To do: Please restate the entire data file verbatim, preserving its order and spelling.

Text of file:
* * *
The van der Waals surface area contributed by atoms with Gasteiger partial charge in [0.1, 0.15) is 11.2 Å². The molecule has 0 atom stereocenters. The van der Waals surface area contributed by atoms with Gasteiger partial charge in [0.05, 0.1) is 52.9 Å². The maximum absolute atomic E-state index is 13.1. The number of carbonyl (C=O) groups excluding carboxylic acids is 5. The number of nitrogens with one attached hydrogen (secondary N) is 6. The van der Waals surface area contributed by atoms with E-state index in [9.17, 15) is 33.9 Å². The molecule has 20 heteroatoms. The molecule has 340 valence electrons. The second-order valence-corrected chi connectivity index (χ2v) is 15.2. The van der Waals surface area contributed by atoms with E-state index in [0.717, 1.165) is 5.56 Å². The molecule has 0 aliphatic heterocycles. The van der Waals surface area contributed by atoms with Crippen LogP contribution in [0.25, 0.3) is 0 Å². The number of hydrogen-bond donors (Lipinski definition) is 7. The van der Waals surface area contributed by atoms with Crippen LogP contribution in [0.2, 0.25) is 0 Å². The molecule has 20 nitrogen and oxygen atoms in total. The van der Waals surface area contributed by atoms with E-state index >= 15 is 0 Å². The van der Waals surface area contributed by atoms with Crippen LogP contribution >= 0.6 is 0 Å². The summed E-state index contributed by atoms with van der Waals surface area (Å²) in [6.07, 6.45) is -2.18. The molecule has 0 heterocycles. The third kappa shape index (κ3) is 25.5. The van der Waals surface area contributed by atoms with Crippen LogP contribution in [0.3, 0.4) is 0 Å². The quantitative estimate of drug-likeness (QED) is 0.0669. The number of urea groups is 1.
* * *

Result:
The van der Waals surface area contributed by atoms with Gasteiger partial charge in [0.1, 0.15) is 11.2 Å². The molecule has 0 atom stereocenters. The van der Waals surface area contributed by atoms with Gasteiger partial charge in [0.05, 0.1) is 52.9 Å². The maximum absolute atomic E-state index is 13.1. The number of carbonyl (C=O) groups excluding carboxylic acids is 5. The number of nitrogens with one attached hydrogen (secondary N) is 6. The van der Waals surface area contributed by atoms with E-state index in [9.17, 15) is 33.9 Å². The molecule has 20 heteroatoms. The molecule has 340 valence electrons. The second-order valence-corrected chi connectivity index (χ2v) is 15.2. The van der Waals surface area contributed by atoms with E-state index in [0.717, 1.165) is 5.56 Å². The molecule has 0 aliphatic heterocycles. The van der Waals surface area contributed by atoms with Crippen LogP contribution in [0.25, 0.3) is 0 Å². The number of hydrogen-bond donors (Lipinski definition) is 7. The van der Waals surface area contributed by atoms with Crippen LogP contribution in [0.2, 0.25) is 0 Å². The molecule has 20 nitrogen and oxygen atoms in total. The van der Waals surface area contributed by atoms with E-state index >= 15 is 0 Å². The van der Waals surface area contributed by atoms with Crippen LogP contribution >= 0.6 is 0 Å². The summed E-state index contributed by atoms with van der Waals surface area (Å²) in [6.07, 6.45) is -2.18. The molecule has 0 heterocycles. The third kappa shape index (κ3) is 25.5. The van der Waals surface area contributed by atoms with Crippen LogP contribution in [0.3, 0.4) is 0 Å². The quantitative estimate of drug-likeness (QED) is 0.0669. The number of urea groups is 1.